The Eastern Camden County Regional School District sent out a communication to parents on Nov. 15 notifying them that the next day, the high school would move to 100-percent remote instruction for general and special education programs because of an increase in community COVID cases that required full consultation with the Camden County Department of Health.
According to the district communication, multiple positive cases caused 12 staff members and 67 students to quarantine. At the time, the district and county were also investigating five additional reported cases among staff and students.
But Superintendent Robert Cloutier said in an interview with The Sun that the morning after the parent notification, the district was notified by the county health department that those positive cases did not mean Eastern had a “school outbreak.”
“The good news is that there were not enough cases that were positive that were on campus … so we were not a school outbreak under the definition,” he explained. “However, quite honestly, most of the issues we’ve been having (at Eastern) are with people having household spreads … We reached a tipping point where too many staff members had to quarantine, which is the second time we’ve had to make that move.”
According to Cloutier, classroom instruction is anticipated to operate under the district’s Phase I plan until Dec. 4; a return to on-campus instruction is expected on Dec. 7.
In its parental communication, the Eastern district again confirmed “decreased staffing levels and the number of students required to quarantine as a result of positive test results, or “close-contact’ designation,” as the main reasons for returning to the Phase I plan. According to the district, cases under investigation as of the date of the parental notice are not expected to affect a return to on-campus instruction next month.
Meanwhile, the Berlin Borough School District sent out a communication on Nov. 11 notifying parents that its remote-only instruction would be extended until Dec. 23 due to staffing issues and rising COVID cases in the community.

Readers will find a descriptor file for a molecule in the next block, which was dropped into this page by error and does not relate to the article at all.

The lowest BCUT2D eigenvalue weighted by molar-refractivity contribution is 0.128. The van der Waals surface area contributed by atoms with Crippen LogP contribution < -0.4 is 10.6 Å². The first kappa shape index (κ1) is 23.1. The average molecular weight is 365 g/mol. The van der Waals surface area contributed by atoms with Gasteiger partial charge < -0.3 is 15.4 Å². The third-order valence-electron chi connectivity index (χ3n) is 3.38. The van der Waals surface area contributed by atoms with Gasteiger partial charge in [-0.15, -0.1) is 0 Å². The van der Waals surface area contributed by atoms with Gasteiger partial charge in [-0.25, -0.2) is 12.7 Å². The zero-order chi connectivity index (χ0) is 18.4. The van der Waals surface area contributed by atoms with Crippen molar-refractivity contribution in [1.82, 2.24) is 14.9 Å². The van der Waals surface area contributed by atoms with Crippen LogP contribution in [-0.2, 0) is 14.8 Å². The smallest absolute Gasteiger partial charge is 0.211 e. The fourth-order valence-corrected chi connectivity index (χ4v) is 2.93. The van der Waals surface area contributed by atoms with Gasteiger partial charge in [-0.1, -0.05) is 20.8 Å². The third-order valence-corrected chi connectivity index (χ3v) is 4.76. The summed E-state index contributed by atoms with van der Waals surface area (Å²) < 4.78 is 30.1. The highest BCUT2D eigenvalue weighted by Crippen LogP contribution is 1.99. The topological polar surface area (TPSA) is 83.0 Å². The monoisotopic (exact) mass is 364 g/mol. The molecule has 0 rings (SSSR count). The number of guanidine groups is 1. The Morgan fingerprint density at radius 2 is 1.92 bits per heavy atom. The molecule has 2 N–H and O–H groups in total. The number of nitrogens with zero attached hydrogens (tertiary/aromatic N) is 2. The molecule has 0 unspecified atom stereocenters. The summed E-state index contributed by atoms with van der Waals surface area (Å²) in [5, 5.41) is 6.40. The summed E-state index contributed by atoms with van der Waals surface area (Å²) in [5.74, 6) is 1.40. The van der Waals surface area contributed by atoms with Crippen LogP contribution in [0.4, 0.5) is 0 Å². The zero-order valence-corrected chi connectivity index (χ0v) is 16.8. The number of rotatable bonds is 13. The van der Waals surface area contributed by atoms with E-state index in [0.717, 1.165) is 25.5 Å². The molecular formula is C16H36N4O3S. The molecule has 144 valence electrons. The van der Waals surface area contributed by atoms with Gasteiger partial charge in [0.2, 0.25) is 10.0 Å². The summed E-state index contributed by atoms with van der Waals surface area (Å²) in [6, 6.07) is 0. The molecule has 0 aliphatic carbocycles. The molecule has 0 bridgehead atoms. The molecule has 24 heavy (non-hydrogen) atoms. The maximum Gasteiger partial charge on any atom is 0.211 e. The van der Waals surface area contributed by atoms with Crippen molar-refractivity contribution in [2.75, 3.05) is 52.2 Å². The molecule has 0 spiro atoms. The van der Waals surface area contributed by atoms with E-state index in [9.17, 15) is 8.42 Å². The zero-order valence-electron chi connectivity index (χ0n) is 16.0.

The district originally moved to remote-only instruction on Oct. 27, following two unrelated positive COVID cases among district employees.
The original transition to remote-only instruction was not mandated or recommended by the county health department, according to Superintendent Joseph Campisi, and neither was the current transition. But he said the district’s extension of remote learning was prompted by a lack of staff for in-person learning.
“The biggest challenge we have is making sure we have enough staff on site to properly supervise the children,” Campisi explained. “When we run into situations where a staff member is a close contact and they need to quarantine, they can still teach from home. However, we still have to have someone in the classroom supervising the students.
“Our system was set up for every student to come back,” he added. “We had the space and the PPE (personal protective equipment) in place, but at the end of the day, if you don’t have the necessary staff … you can’t safely supervise the students with that process regardless.”
Campisi reiterated that Berlin Community School has not had any in-school transmissions of COVID, according to the county Department of Health, but that one positive individual labeled a “close contact” can lead to the quarantining of students and staff members.
Moving forward, staff will teach from empty classrooms at Berlin Community School, while students connect for virtual learning from their homes. Campisi also said that while the district has temporarily moved to remote-only learning, the schedule for the school day has not changed.
The district will continue to evaluate community spread, employee and student travel, school-district cases and other issues in determining whether students can return to in-person learning, set for Monday, Jan. 4.
“Every decision I’ve made during COVID has been based on science and applying it as best I can to Berlin Community School,” Campisi noted. “As we get to that last week in December, we hope that people will make us aware of their travel to help us make the best decision … But I want nothing more than to be able to go back to in-person learning in January, if we deem it safe.”